Tuesday, November 06, 2012

The Franklin Cover-up: Child Abuse, Satanism, and Murder in Nebraska

link to PDF version of the book by former Nebraska Senator

About the Franklin case from Wikipedia

Franklin child prostitution ring allegations

From Wikipedia, the free encyclopedia
The Franklin child prostitution ring allegations were a series of high-profile accusations and legal actions between 1988 and 1991 surrounding an alleged child sex ring serving prominent citizens of Omaha, Nebraska, as well as high-level U.S. politicians.[1]
The allegations centered on the actions of Lawrence E. King, director of the Franklin Community Federal Credit Union (FCFCU) in Omaha and a nationally-prominent political figure who was active in the Republican Party.[2] After investigation, the Douglas County, Nebraska Grand Jury determined the abuse allegations were baseless.


Allegations of sexual abuse first emerged in November 1988 during a National Credit Union Administration investigation of unrelated financial irregularities at the FCFCU, at which King had worked for 18 years.[2] In December, the State Foster Care Review Board submitted the results of a two year investigation into the physical and sexual abuse of foster children to the Executive Board of the Nebraska Legislature who were investigating reports of child sexual abuse linked to the credit union. Authorities launched a probe, interviewing a number of claimed abuse victims who said that children in foster care were flown to the U.S. East Coast and were abused at "bad parties."[3] Subsequently, John DeCamp, a former Nebraska state Senator, publicly identified five prominent individuals as being involved in a prostitution ring that transported minors across state lines.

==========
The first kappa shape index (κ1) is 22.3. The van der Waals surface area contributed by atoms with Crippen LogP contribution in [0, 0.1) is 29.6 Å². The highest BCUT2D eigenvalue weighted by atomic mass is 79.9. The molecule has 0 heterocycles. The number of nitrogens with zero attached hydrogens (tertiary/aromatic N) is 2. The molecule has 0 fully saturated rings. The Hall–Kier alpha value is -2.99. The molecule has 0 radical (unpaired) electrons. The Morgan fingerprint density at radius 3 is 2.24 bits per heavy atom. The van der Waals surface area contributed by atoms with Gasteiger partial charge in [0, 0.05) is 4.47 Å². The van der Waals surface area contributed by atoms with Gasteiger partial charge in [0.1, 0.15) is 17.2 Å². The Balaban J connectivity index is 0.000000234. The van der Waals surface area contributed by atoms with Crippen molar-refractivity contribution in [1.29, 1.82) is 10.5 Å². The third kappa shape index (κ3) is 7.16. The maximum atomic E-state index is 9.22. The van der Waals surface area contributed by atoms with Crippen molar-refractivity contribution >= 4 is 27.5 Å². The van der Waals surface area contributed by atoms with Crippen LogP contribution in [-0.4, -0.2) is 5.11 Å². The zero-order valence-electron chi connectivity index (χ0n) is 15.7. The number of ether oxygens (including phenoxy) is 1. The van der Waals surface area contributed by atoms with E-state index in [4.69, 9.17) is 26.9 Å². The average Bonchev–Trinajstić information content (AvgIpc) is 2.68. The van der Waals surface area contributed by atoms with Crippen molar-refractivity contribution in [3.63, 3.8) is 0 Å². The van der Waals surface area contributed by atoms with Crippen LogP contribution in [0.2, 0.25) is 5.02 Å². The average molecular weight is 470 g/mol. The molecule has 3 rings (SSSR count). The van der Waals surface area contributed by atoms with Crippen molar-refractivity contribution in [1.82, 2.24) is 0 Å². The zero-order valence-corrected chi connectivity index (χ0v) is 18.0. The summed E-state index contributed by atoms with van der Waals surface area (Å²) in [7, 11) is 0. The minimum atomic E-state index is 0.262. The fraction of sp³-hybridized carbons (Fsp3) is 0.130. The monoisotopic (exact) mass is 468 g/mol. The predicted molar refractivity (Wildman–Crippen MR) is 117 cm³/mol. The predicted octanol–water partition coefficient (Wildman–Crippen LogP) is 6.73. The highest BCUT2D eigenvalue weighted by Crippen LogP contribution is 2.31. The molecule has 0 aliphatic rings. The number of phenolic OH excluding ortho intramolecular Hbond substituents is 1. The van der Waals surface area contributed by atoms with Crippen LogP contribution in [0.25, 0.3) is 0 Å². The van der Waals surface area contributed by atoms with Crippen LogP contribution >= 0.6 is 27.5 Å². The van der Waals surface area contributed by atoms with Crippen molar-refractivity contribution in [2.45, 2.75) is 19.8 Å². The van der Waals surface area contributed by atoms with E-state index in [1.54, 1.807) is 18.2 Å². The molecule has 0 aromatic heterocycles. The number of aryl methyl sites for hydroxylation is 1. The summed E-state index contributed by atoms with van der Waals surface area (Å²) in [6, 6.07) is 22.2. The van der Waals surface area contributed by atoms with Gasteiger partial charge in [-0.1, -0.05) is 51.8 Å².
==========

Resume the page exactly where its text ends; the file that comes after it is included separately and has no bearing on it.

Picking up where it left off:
However, the first of two grand juries determined that the abuse allegations were a "carefully crafted hoax" and specifically exonerated the five persons named by De Camp. The grand jury also suggested that the abuse stories originated from a vindictive employee terminated by Boys Town, the famed refuge for troubled youths.[4] A special Nebraska legislative committee assigned to investigate the allegations criticized the grand jury findings, with Nebraska Senator Loran Schmit labeling the grand jury's report "a strange document."[4]
Moreover, two of the purported victims were indicted for perjury;[4] one was convicted and sentenced to 9–15 years in prison.[5] A Federal Grand Jury later concluded that the abuse allegations were unfounded and indicted 21 year old Alisha Owen on eight counts of perjury.[6]Journalist Nick Bryant, who believes there was a coverup of child abuse, described the trial of the convicted perjurer as a "travesty."[7]
King was eventually convicted of embezzling over $38 million from FCFCU, and served 10 years of a 15-year prison sentence.
Paul A. Bonacci, who claimed that King abused him for an extended period, filed a lawsuit against King in civil court. When King failed to respond to the charges, United States federal judge Warren Keith Urbom entered a default judgement for $1 million against King.[8]
Numerous conspiracy theories persisted afterwards, claiming that the Franklin scandal was part of much more widespread series of crimes.[1]

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